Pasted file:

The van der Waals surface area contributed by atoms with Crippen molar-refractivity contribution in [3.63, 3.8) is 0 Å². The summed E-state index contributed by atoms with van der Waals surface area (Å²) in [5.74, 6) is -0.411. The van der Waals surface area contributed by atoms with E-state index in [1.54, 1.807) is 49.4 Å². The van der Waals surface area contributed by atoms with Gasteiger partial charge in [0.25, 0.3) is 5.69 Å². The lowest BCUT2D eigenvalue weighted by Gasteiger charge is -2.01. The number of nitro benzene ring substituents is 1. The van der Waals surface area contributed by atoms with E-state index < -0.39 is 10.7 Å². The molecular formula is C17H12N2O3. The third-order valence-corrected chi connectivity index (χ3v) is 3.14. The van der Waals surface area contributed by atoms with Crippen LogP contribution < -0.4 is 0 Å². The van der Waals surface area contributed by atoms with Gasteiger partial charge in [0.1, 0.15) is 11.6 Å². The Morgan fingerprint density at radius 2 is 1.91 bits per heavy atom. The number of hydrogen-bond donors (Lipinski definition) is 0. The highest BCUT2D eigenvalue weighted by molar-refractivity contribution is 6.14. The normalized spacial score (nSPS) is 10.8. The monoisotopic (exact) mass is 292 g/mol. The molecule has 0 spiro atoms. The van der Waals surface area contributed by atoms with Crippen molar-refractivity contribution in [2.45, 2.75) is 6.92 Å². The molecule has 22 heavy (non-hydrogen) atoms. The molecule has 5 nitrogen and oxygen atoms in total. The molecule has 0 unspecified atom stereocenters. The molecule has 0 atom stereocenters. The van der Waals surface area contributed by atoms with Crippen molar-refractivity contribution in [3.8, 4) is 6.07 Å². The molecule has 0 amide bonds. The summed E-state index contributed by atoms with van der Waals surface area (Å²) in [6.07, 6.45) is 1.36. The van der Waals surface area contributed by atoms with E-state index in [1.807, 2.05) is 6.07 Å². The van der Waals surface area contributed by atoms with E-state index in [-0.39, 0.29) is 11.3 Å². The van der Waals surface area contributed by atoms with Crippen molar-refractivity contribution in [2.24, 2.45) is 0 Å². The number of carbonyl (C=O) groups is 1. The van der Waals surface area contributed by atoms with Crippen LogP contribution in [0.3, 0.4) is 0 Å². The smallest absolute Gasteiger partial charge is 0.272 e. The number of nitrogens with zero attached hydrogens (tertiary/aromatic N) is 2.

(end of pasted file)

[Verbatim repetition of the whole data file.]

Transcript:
The van der Waals surface area contributed by atoms with Crippen molar-refractivity contribution in [3.63, 3.8) is 0 Å². The summed E-state index contributed by atoms with van der Waals surface area (Å²) in [5.74, 6) is -0.411. The van der Waals surface area contributed by atoms with E-state index in [1.54, 1.807) is 49.4 Å². The van der Waals surface area contributed by atoms with Gasteiger partial charge in [0.25, 0.3) is 5.69 Å². The lowest BCUT2D eigenvalue weighted by Gasteiger charge is -2.01. The number of nitro benzene ring substituents is 1. The van der Waals surface area contributed by atoms with E-state index < -0.39 is 10.7 Å². The molecular formula is C17H12N2O3. The third-order valence-corrected chi connectivity index (χ3v) is 3.14. The van der Waals surface area contributed by atoms with Crippen LogP contribution < -0.4 is 0 Å². The van der Waals surface area contributed by atoms with Gasteiger partial charge in [0.1, 0.15) is 11.6 Å². The Morgan fingerprint density at radius 2 is 1.91 bits per heavy atom. The number of hydrogen-bond donors (Lipinski definition) is 0. The highest BCUT2D eigenvalue weighted by molar-refractivity contribution is 6.14. The normalized spacial score (nSPS) is 10.8. The monoisotopic (exact) mass is 292 g/mol. The molecule has 0 spiro atoms. The van der Waals surface area contributed by atoms with Crippen molar-refractivity contribution in [2.45, 2.75) is 6.92 Å². The molecule has 22 heavy (non-hydrogen) atoms. The molecule has 5 nitrogen and oxygen atoms in total. The molecule has 0 unspecified atom stereocenters. The molecule has 0 atom stereocenters. The van der Waals surface area contributed by atoms with Crippen molar-refractivity contribution in [3.8, 4) is 6.07 Å². The molecule has 0 amide bonds. The summed E-state index contributed by atoms with van der Waals surface area (Å²) in [6.07, 6.45) is 1.36. The van der Waals surface area contributed by atoms with E-state index in [1.807, 2.05) is 6.07 Å². The van der Waals surface area contributed by atoms with E-state index in [-0.39, 0.29) is 11.3 Å². The van der Waals surface area contributed by atoms with Crippen molar-refractivity contribution in [2.24, 2.45) is 0 Å². The number of carbonyl (C=O) groups is 1. The van der Waals surface area contributed by atoms with Crippen LogP contribution in [0.3, 0.4) is 0 Å². The smallest absolute Gasteiger partial charge is 0.272 e. The number of nitrogens with zero attached hydrogens (tertiary/aromatic N) is 2.